"Now it depends on whether or not you think it's worth spending all that on a wedding … the younger generation has a different concept of marriage: they don't need to show off their wealth by the number of tables at their wedding banquets."

Friends of 27-year-old Anson Chow Siu-hang, who works in IT and got married in January, supported his decision to pass on the banquet.

"My parents had a huge reaction. They said that a wedding wasn't just about me and my boyfriend"

"They said it would be a waste of time, and now they don't have to worry about getting an invitation and a request for money," Chow says. Lai see packets can contain thousands of dollars for an upscale hotel wedding. "My friends were happier when it came to thinking of gifts, because they didn't have to pay for the banquet."

But traditions are sacred to some families, as Cheung found out when her parents insisted on a banquet.

"My parents had a huge reaction. They said that a wedding wasn't just about me and my boyfriend, it was about bringing together two families and two clans, not you and your friends getting together for dinner," says Cheung.

Au says that if a banquet doesn't include shark's fin soup, abalone and fine wine, people will consider the groom stingy. Of course, some guests will refuse to eat shark's fin for ethical reasons, but expensive seafood is still expected. Often the bride and groom's parents will invite business contacts that the couple have not even met.

Married couple Kris Lee Ka-yan and Henry Wang Hoe-shing, both wedding photographers, believe some of the traditional rituals do matter though, because they help Chinese people express their emotions.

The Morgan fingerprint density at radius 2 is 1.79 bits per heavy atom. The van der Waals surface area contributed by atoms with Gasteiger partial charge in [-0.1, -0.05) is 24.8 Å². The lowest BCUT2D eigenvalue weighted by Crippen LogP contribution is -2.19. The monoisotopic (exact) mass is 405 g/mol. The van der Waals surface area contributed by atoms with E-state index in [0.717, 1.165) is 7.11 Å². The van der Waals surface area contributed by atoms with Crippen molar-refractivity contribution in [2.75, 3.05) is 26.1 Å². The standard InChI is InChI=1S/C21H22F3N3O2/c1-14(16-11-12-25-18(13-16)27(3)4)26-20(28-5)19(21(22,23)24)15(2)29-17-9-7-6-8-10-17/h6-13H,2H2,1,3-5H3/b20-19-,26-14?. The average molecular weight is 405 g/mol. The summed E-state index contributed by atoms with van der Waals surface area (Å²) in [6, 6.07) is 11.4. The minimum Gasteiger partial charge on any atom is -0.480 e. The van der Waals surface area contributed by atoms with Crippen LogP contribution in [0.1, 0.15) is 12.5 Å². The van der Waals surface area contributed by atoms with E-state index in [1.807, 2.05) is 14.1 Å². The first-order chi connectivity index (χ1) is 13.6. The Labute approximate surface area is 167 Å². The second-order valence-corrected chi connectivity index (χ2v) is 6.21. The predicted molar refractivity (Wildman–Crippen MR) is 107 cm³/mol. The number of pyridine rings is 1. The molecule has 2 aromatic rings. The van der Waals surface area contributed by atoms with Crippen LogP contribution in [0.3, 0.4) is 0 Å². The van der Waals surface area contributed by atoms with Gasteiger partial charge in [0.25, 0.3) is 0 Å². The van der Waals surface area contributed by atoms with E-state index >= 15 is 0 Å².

Lee points to the tradition of the bride's mother helping her daughter put on the wedding dress, which the bride is not allowed to try on beforehand and can only wear once. Lee remembers this ritual from her own wedding.

"It felt like my mother dressing me when I was small, back when I didn't know anything, and now I'm an adult, so this is the last time she'll ever dress me. That moved me."

It's a moment she looks for when shooting weddings.

"We'll suggest that the mother give her daughter a hug, and 60 to 70 per cent of people will get emotional and cry. Probably it's because people rarely hug; even I haven't hugged my mother in years. People do feel something, but they're afraid to show it. These rituals are a roundabout way of helping people express themselves."

Lee says that while Hongkongers are now having less lavish weddings she's also seen many couples go through the rituals half-heartedly.

At the tea ceremony, for example, the couple is supposed to present tea to their elders, wait for a reply and a blessing, then accept a red packet. But half of the couples she's worked with turn away from the person after they've presented the tea; some walk away while the person is still holding the cup.

"When you get to aunts and uncles, the couple will take it a lot less seriously, they might not even stop to let their relatives say anything. Once the person has moved the cup to their mouth, they'll say, 'Alright, now give me a red packet.'

"They'll actually say this out loud."

In those circumstances, Lee says, she'll call them back to take a picture with the relative.

Then there are the wedding purists who can be dangerously traditional.

Lee remembers a bride who had a nut allergy and so couldn't eat the tang yuan - a sweet rice dumpling filled with sesame or peanut paste; the name of the dessert sounds like " tuan yuan", which means a "union" in Cantonese. One of the family elders refused to let her off the hook.

"The atmosphere was very tense because no one dared speak up. The groom and her parents just stood there. It was scary because we didn't know how allergic she was," Lee says. "All of us were silent … she very lightly bit into the skin, then everyone loudly declared that it was done and said they should go back to serving tea.